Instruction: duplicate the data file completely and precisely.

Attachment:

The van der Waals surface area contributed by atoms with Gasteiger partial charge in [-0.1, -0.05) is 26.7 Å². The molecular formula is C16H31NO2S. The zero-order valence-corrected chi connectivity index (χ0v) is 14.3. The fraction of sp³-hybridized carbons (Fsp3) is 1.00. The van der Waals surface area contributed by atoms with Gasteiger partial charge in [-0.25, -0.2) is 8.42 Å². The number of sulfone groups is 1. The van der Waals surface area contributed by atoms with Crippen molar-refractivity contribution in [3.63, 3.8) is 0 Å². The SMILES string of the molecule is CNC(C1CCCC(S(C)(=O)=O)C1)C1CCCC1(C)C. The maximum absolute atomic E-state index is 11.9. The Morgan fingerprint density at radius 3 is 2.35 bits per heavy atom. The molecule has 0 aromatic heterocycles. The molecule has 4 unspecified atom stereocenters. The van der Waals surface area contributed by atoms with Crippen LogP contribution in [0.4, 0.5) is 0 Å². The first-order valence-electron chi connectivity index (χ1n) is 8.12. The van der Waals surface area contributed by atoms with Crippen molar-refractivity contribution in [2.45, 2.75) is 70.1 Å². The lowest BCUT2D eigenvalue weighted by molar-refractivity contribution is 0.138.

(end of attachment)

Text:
The van der Waals surface area contributed by atoms with Gasteiger partial charge in [-0.1, -0.05) is 26.7 Å². The molecular formula is C16H31NO2S. The zero-order valence-corrected chi connectivity index (χ0v) is 14.3. The fraction of sp³-hybridized carbons (Fsp3) is 1.00. The van der Waals surface area contributed by atoms with Gasteiger partial charge in [-0.25, -0.2) is 8.42 Å². The number of sulfone groups is 1. The van der Waals surface area contributed by atoms with Crippen molar-refractivity contribution in [3.63, 3.8) is 0 Å². The SMILES string of the molecule is CNC(C1CCCC(S(C)(=O)=O)C1)C1CCCC1(C)C. The maximum absolute atomic E-state index is 11.9. The Morgan fingerprint density at radius 3 is 2.35 bits per heavy atom. The molecule has 0 aromatic heterocycles. The molecule has 4 unspecified atom stereocenters. The van der Waals surface area contributed by atoms with Crippen LogP contribution in [0.4, 0.5) is 0 Å². The first-order valence-electron chi connectivity index (χ1n) is 8.12. The van der Waals surface area contributed by atoms with Crippen molar-refractivity contribution in [2.45, 2.75) is 70.1 Å². The lowest BCUT2D eigenvalue weighted by molar-refractivity contribution is 0.138.